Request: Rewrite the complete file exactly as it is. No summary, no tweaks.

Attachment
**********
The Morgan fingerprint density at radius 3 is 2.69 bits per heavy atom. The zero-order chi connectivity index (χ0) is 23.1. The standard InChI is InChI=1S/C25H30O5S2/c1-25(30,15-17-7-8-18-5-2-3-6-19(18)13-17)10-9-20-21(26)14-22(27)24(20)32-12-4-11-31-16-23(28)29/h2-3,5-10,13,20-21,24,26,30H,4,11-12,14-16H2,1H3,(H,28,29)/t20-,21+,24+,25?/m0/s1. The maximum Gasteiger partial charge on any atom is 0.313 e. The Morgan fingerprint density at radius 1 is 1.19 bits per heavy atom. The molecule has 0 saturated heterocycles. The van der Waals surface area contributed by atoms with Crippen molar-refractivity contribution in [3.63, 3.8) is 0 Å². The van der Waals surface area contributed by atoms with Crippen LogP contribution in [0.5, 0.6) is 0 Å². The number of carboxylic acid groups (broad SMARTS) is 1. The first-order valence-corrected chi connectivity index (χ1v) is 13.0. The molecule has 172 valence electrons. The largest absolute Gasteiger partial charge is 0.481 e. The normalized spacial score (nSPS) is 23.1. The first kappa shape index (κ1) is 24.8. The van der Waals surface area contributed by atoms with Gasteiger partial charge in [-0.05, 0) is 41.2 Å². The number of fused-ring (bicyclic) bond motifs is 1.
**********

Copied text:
The Morgan fingerprint density at radius 3 is 2.69 bits per heavy atom. The zero-order chi connectivity index (χ0) is 23.1. The standard InChI is InChI=1S/C25H30O5S2/c1-25(30,15-17-7-8-18-5-2-3-6-19(18)13-17)10-9-20-21(26)14-22(27)24(20)32-12-4-11-31-16-23(28)29/h2-3,5-10,13,20-21,24,26,30H,4,11-12,14-16H2,1H3,(H,28,29)/t20-,21+,24+,25?/m0/s1. The maximum Gasteiger partial charge on any atom is 0.313 e. The Morgan fingerprint density at radius 1 is 1.19 bits per heavy atom. The molecule has 0 saturated heterocycles. The van der Waals surface area contributed by atoms with Crippen molar-refractivity contribution in [3.63, 3.8) is 0 Å². The van der Waals surface area contributed by atoms with Crippen LogP contribution in [0.5, 0.6) is 0 Å². The number of carboxylic acid groups (broad SMARTS) is 1. The first-order valence-corrected chi connectivity index (χ1v) is 13.0. The molecule has 172 valence electrons. The largest absolute Gasteiger partial charge is 0.481 e. The normalized spacial score (nSPS) is 23.1. The first kappa shape index (κ1) is 24.8. The van der Waals surface area contributed by atoms with Gasteiger partial charge in [-0.05, 0) is 41.2 Å². The number of fused-ring (bicyclic) bond motifs is 1.